Each week, we identify one top search term, speculate about what caused its popularity, and provide an infographic on a related condition. If you have thoughts about what's trending and why, share them with us on Twitter or Facebook.
A recent study on coffee intake among individuals with cardiovascular conditions (see Infographic below), along with new findings about caffeine consumption and brain changes, resulted in this week's top trending clinical topic. Using a large epidemiologic database, researchers recently determined that coffee drinking habits are largely driven by cardiovascular health. The study used a strategy called Mendelian randomization, which allows genetic information, such as variants that reflect higher blood pressures and heart rate, to provide evidence for a causal association. Participants with cardiovascular symptoms were "more likely to drink less caffeinated coffee and to be nonhabitual or decaffeinated coffee drinkers compared with those who did not report related symptoms," according to the authors.
The findings indicate that human bodies regulate behavior in ways that may go unnoticed. Researchers say the study also shows how other observational studies may create a false impression of health benefits linked to coffee consumption. Essentially, because those with certain conditions appear to naturally avoid caffeinated coffee, investigations of habitual coffee drinkers would then include fewer people who have those conditions, potentially causing a misleading health association.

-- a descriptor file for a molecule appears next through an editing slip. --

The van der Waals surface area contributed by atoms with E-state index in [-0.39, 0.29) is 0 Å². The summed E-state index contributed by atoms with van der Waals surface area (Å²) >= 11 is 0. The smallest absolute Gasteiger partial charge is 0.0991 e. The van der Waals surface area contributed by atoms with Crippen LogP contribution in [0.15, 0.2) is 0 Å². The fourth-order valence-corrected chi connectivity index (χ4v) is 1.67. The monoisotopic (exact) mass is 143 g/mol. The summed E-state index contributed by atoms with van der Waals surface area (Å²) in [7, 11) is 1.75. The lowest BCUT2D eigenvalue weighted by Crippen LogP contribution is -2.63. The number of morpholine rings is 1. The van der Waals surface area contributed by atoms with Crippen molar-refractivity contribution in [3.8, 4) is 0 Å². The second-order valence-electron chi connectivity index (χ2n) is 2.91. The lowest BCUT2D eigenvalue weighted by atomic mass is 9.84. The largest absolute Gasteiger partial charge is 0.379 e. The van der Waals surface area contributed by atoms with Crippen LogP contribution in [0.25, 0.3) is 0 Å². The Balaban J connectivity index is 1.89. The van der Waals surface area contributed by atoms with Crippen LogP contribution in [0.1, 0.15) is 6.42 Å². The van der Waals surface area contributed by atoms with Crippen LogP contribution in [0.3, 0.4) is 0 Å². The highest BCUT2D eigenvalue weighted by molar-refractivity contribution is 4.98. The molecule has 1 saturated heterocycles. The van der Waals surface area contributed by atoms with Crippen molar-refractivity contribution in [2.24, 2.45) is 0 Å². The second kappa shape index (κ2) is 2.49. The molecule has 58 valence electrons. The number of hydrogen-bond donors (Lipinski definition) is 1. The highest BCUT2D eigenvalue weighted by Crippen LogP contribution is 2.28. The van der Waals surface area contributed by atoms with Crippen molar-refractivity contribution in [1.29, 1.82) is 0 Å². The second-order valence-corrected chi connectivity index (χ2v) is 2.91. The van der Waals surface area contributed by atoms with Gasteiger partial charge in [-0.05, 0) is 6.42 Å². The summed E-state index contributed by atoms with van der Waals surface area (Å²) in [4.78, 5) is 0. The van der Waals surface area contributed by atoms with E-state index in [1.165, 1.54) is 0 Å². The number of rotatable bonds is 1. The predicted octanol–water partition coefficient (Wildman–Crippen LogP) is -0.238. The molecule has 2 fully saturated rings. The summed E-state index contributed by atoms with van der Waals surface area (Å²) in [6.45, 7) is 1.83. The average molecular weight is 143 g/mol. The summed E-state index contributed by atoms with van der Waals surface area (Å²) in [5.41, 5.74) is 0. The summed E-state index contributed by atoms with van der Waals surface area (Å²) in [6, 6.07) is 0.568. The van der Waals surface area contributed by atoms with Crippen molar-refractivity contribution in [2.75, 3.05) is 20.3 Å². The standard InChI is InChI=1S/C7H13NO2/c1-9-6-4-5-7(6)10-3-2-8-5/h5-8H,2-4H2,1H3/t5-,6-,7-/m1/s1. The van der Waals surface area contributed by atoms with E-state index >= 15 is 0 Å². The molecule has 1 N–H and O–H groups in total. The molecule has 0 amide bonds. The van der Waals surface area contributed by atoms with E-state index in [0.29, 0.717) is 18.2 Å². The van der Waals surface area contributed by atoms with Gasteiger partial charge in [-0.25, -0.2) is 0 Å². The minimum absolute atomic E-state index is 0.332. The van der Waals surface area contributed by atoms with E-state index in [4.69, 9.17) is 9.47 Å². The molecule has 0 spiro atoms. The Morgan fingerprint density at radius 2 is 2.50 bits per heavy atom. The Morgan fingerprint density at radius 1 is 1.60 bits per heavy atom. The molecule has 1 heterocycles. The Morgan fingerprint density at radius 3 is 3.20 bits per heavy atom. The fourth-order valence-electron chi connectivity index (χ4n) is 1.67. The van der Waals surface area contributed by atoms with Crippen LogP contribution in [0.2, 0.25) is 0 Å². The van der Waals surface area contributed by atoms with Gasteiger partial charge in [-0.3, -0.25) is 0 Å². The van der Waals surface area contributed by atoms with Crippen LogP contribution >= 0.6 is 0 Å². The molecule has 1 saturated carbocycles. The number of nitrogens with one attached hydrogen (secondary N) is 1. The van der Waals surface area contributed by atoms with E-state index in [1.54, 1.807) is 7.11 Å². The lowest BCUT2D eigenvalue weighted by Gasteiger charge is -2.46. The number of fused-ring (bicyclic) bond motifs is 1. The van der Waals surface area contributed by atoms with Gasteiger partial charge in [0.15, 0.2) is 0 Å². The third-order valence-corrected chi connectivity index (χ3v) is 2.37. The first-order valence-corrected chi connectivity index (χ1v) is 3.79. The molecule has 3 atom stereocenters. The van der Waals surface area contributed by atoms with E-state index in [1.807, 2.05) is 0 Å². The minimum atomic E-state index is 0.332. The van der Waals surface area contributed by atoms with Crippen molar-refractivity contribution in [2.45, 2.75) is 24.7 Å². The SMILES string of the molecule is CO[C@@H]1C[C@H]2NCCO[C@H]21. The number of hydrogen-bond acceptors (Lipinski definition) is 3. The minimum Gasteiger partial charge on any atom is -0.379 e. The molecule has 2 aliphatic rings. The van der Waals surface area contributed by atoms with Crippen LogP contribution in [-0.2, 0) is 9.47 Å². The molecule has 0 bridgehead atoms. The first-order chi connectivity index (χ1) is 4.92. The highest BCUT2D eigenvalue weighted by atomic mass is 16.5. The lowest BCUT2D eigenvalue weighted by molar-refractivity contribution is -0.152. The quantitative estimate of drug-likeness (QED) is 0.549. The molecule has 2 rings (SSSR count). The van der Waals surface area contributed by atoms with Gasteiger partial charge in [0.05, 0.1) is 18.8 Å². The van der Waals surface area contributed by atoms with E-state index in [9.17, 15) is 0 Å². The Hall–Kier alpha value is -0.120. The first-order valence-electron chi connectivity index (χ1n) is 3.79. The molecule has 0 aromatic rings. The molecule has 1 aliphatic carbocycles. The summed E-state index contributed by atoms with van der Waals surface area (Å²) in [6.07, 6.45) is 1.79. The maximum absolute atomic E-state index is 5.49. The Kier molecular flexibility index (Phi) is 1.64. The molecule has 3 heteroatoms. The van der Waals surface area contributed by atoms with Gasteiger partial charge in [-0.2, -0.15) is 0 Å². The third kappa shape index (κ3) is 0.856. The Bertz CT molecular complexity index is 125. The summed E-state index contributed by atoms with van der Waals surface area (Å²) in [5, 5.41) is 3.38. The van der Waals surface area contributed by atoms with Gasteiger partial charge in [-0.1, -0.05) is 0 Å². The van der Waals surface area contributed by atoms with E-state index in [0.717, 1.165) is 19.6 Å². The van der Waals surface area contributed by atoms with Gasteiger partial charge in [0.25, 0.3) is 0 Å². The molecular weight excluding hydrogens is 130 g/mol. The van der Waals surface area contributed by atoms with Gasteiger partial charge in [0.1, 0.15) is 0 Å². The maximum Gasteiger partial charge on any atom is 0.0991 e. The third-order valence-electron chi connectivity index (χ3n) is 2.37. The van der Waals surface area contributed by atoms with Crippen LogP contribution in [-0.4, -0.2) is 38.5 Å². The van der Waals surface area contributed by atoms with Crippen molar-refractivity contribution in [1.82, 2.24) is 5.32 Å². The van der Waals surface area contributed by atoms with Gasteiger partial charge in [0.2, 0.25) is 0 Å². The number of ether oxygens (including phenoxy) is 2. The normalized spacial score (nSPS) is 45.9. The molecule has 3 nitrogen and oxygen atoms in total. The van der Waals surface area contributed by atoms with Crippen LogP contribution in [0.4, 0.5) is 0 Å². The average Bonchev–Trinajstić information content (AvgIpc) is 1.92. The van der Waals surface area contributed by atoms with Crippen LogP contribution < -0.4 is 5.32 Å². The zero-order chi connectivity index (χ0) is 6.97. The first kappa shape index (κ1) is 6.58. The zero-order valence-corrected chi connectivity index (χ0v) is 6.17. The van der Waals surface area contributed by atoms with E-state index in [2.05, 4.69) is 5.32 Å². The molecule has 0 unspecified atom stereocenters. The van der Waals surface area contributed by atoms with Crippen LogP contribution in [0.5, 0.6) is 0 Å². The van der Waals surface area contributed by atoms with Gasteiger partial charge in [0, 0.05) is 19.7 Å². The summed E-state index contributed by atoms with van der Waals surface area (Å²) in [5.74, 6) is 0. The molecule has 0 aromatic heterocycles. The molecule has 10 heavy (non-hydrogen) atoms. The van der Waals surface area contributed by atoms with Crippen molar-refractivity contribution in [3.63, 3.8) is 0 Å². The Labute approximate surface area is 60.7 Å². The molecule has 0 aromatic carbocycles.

Regarding health associations recently linked to coffee drinking, an imaging study found that regular consumption enhances concentration and improves motor control and alertness by inducing changes in the brain. Using fMRI, researchers found that connectivity in the somatosensory and limbic resting states was reduced in regular coffee drinkers compared with non–coffee drinkers. "The take-home message for practicing clinicians is that the regular intake of coffee, by reducing the connectivity of particular brain networks at risk, may be of relevance for attention/alertness, with possible implications in learning and memory, and also for motor control," senior author Nuno Sousa, MD, PhD, told Medscape Medical News.
In other coffee-related brain findings, a recent study found that regular caffeine consumption is tied to reduced gray matter volume; however, this reduction is not due to caffeine's negative impact on sleep. The findings showed that the impact of caffeine on gray matter appears to be temporary, with a rebound after a period of abstinence. Whether these changes are harmful or have any functional consequences remains unclear. The reduced volume was most evident in the right medial temporal lobe, including the hippocampus, which is essential to memory consolidation.
On the flip side, taking caffeine or drinking strong coffee half an hour prior to aerobic exercise may increase fat burning, according to a new study. The findings show that the effects of caffeine are greater if the exercise is done in the afternoon as opposed to the morning. Compared with placebo, caffeine increased fat oxidation by 10.7% in the morning and 29% in the afternoon. Caffeine also increased exercise intensity by 11% in the morning and 13% in the afternoon.
These broader caffeine-related findings and specific studies on the health impacts of coffee consumption were met with much interest, resulting in this week's top trending clinical topic.
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Any views expressed above are the author's own and do not necessarily reflect the views of WebMD or Medscape.
Cite this: Ryan Syrek. Trending Clinical Topic: Coffee - Medscape - May 14, 2021.